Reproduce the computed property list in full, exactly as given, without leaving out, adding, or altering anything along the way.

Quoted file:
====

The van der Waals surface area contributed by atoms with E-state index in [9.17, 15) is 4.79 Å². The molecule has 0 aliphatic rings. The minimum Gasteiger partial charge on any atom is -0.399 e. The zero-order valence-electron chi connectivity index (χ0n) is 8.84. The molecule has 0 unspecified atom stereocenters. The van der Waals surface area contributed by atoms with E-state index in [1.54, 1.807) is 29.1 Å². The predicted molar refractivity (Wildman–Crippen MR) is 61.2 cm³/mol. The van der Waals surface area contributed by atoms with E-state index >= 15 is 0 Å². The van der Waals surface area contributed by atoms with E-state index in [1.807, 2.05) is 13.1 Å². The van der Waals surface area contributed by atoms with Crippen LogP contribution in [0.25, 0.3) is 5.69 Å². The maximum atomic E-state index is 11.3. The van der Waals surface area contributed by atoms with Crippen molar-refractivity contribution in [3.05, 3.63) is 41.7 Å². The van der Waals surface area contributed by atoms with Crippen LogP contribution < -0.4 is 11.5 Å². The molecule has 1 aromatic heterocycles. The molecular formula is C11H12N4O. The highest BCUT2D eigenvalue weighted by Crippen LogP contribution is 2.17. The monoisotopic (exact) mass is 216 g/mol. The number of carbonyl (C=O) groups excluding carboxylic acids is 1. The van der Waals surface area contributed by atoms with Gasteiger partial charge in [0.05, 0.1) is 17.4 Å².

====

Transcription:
The van der Waals surface area contributed by atoms with E-state index in [9.17, 15) is 4.79 Å². The molecule has 0 aliphatic rings. The minimum Gasteiger partial charge on any atom is -0.399 e. The zero-order valence-electron chi connectivity index (χ0n) is 8.84. The molecule has 0 unspecified atom stereocenters. The van der Waals surface area contributed by atoms with E-state index in [1.54, 1.807) is 29.1 Å². The predicted molar refractivity (Wildman–Crippen MR) is 61.2 cm³/mol. The van der Waals surface area contributed by atoms with E-state index >= 15 is 0 Å². The van der Waals surface area contributed by atoms with E-state index in [1.807, 2.05) is 13.1 Å². The van der Waals surface area contributed by atoms with Crippen LogP contribution in [0.25, 0.3) is 5.69 Å². The maximum atomic E-state index is 11.3. The van der Waals surface area contributed by atoms with Crippen molar-refractivity contribution in [3.05, 3.63) is 41.7 Å². The van der Waals surface area contributed by atoms with Crippen LogP contribution < -0.4 is 11.5 Å². The molecule has 1 aromatic heterocycles. The molecular formula is C11H12N4O. The highest BCUT2D eigenvalue weighted by Crippen LogP contribution is 2.17. The monoisotopic (exact) mass is 216 g/mol. The number of carbonyl (C=O) groups excluding carboxylic acids is 1. The van der Waals surface area contributed by atoms with Gasteiger partial charge in [0.05, 0.1) is 17.4 Å².